Trump’s felony Charges, Republican Reaction, and What Happens Next

Trump's felony Charges, Republican Reaction, and What Happens Next

Donald Trump, a former president, has made a not-guilty plea to 34 felony Charges. Alvin Bragg, the Manhattan district attorney who oversaw the investigation, has accused Trump of manipulating company documents to hide damaging information from 2016 election voters.

Trump is the only former president to be charged with a crime and is using the charges as campaign fodder for his reelection.

Trump’s Felony Charges

There were 34 counts of business document fabrication with a “motive to commit another crime and aid and cover the commission thereof” revealed in the indictment on Tuesday.

Trump's Felony Charges

According to the prosecution, every transaction was processed by the Trump Organization under the pretense of being a monthly payment for legal services rendered under a retainer agreement. The charges were followed by a declaration stating, “In truth, there was no retainer agreement.”

About the ‘Catch and Kill’ scheme

Bragg asserted that Trump frequently used a “catch and kill” tactic to conceal damaging material.

According to the prosecution, The National Enquirer’s publisher, American Media Inc., and Trump allegedly “orchestrated” a conspiracy on three occasions. All three events occurred after Trump declared his presidential bid in June 2015.

The first incident occurred that fall when AMI paid $30,000 to a former doorman for Trump Tower who claimed to have information on a child that Trump had reportedly fathered outside his marriage.

About the 'Catch and Kill' scheme

Prosecutors allege that executives agreed to hold off on terminating the doorman’s contract until after the election, even though the magazine concluded that the report was untrue. Also, the payment was “falsely represented” in AMI’s books and records.

In the second case, Karen McDougal claimed to have had an affair with Trump while he was married. This incident happened in June 2016. According to the prosecution, Trump, Cohen, and the CEO of AMI, David Pecker, “had a series of discussions about who should pay off to secure her silence.”

Ultimately, AMI gave her a $150,000 payment “on the assumption” that Cohen would have Trump or his company pay the publisher back. According to the general counsel of AMI, such a refund was never made.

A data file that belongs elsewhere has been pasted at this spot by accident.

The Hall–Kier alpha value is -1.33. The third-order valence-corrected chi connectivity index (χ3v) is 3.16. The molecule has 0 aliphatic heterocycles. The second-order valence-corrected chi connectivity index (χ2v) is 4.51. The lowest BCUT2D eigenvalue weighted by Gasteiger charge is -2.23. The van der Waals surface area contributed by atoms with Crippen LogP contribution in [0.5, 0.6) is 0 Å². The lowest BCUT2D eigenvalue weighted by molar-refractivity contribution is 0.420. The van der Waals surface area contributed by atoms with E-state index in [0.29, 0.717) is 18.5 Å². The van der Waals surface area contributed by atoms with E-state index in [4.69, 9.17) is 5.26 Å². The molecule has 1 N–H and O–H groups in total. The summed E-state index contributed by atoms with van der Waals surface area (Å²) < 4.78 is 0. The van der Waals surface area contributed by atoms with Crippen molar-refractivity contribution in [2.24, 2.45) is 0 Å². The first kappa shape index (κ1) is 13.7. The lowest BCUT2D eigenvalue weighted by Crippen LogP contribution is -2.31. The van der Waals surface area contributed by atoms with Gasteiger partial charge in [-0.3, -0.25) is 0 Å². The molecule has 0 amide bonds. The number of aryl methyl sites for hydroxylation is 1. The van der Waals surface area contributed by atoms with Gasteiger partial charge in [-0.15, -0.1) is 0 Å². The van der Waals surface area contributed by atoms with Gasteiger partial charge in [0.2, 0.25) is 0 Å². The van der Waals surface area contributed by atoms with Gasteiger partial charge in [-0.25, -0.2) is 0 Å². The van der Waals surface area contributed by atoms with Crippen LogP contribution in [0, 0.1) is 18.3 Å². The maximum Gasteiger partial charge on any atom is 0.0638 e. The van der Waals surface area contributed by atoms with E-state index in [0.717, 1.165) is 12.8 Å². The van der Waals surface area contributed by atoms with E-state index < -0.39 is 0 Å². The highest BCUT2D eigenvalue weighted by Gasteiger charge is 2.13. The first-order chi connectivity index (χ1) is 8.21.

The last incident was when Stormy Daniels received a $130,000 payment to silence her claims that she had an affair at a celebrity golf tournament in 2006, right before the election.
All three allegations against Trump have been denied.

Trump’s and Republican’s Reaction

To close off full-day media coverage, Trump climbed the stage at Mar-a-Lago in front of his supporters to slam the charges as political persecution.

Manhattan witnessed small crowds of Trump supporters near the courtroom despite being on high alert all day, with reporters greatly outnumbering the protestors.

Adviser Jason Miller said the indictment announcement helped his campaign earn $10 million.

Throughout the GOP, Trump’s supporters and opponents used similar phrases, with even Sen. Mitt Romney, R-Utah, accusing Bragg of promoting “a political agenda.”

A Quinnipiac survey conducted on Wednesday revealed that two-thirds of participants believe the accusations in New York are not very serious. Six out of ten people feel that the investigation is politically motivated.

What’s next?

It can take some time before the trial begins. The prior court date was scheduled for December 4 by Merchan. Trump’s defense requested a few additional months, possibly in the spring of 2024. The prosecution is pushing for opening arguments to start somewhere in January 2024, which is right in the middle of the primary season that might make the former president’s campaign for reelection more difficult.

If Trump gets charged in one of the three investigations he is subjected to, then complications might arise.

About the author

Roshan Ray

Roshan Ray is a versatile contributor at World-Wire, specializing in finance, celebrities, politics, and general news. He combines a deep understanding of finance with sharp political insights. Roshan also plays a key role in editorial leadership.

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